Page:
I may be two weeks late, but Happy New Year nonetheless! We’re already halfway through January, the dual month of beginnings and endings. For some reason, new followers have trickled in since my last post to the point where there are now around 600 of you. For some reason, over a week ago, I got offered a place at the University of Cambridge to read English. And thankfully, probably due to a rest from college work and all the positive messages I’ve been receiving, I’m in a much better place mentally than I was a month ago. I don’t know how long these good omens will last, but I’m definitely endeavouring to act on them.
I’m amazed that so soon after I received the honour of being Freshly Pressed, I’ve also been featured on the Daily Post. I really want to extend my thanks to the WordPress community again, because I’m so glad to have become involved with such a warm community of blogs and people in my first month of being here.
I wish the young writer wrote much more about the difficult situation of gays all around the world, to make us know the problems they face everyday and to enable us to really be part of their life. How can each of us really help? We shouldn’t say “they” or “their”, but only “we” or “us”. Just human beings.
This was one of the comments I read on the Daily Press blog, and it got me to thinking. Now, whatever your opinion on sexuality, being gay is undoubtedly something that affects my life. It does cause me problems. But I don’t like to moan or even think too much about the “disadvantages” that come with my being gay. If I did, then I’d also have to start worrying about the fact that I’m gay, black, teenage and female (if I was Jewish and disabled, I think I’d tick all the disadvantage boxes). I will always face people judging me on these aspects of my person no matter where I go.
I’m in the closet. For the conceivable future, I will be there until I live independently. Why? Because I belong to a deeply Christian family who wouldn’t tolerate me being gay. And even if a few members of my immediate family did, my extended family would not. This is my problem alone. It can’t be helped. If I get frustrated, I blog or I write. Perhaps it’s not the best way of solving things, but it gets me by.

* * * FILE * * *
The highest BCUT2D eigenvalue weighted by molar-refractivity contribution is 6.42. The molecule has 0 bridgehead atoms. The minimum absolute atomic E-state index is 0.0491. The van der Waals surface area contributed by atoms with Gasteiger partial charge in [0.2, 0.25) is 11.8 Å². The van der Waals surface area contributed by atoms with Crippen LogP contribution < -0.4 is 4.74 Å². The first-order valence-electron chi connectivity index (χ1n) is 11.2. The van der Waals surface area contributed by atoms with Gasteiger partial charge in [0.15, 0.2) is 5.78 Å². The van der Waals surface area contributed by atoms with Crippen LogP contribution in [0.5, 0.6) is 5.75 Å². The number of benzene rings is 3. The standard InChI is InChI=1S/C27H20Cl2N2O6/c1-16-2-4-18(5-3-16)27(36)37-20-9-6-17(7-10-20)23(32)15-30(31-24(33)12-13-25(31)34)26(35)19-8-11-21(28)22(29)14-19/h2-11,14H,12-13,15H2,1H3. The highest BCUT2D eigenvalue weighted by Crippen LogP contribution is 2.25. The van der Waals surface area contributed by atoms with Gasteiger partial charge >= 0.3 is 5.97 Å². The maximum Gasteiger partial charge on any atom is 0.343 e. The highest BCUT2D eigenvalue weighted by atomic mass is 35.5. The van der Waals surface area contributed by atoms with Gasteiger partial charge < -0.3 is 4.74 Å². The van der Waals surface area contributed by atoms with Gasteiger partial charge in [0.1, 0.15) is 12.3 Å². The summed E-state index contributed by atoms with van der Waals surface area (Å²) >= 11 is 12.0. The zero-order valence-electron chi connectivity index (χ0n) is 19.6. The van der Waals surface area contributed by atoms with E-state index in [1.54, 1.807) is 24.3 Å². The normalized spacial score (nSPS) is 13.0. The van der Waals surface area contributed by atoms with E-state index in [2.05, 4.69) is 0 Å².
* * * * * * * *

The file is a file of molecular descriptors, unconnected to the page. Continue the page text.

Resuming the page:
Is this a problem that can be rectified? Yes, and no. No, because society always needs an “other” to put down. It was the Jews, then the Christians, at the moment it’s the Muslims and gays. Problems like this will always be around. And yes, because being in the closet can drive a person mad. It used to drive me mad, but I’m looking forward to university in two years where I won’t have to hide myself. And before that, the most you can do to help someone in the closet is to give them someone to talk to. I don’t talk to my friends about being gay (only one of them knows), but I can talk to them about other things. If I get stressed, I can relieve this stress through conversation. Yes, there is the occasional awkward moment when I have to tread lightly (discussions about “crushes”, jokes about marriage and children), but for the most part talking is enough to help someone through a situation like mine. And while I can’t speak for all the closeted people in the world, I can ask you to speak to them.
Heck, speak to everyone. You never know who might be gay, especially in high school. I was talking to a friend once, and we were discussing how our lives might be like at a school reunion in the future. She mentioned that one girl might be gay, and when I laughed (at the irony, I can’t help myself sometimes) she said that I should keep an open mind. Any hope of her having one was dashed as soon as she added that she would be creeped out if she had to talk to a lesbian (cue more laughter, by the way). You just never know. So keep an open mind, and just talk to people. 😉
110 followers! Wow! Thanks, guys! I’m so happy, I’ve just murdered my sense of good grammar and used an excessive amount of exclamation marks! 😀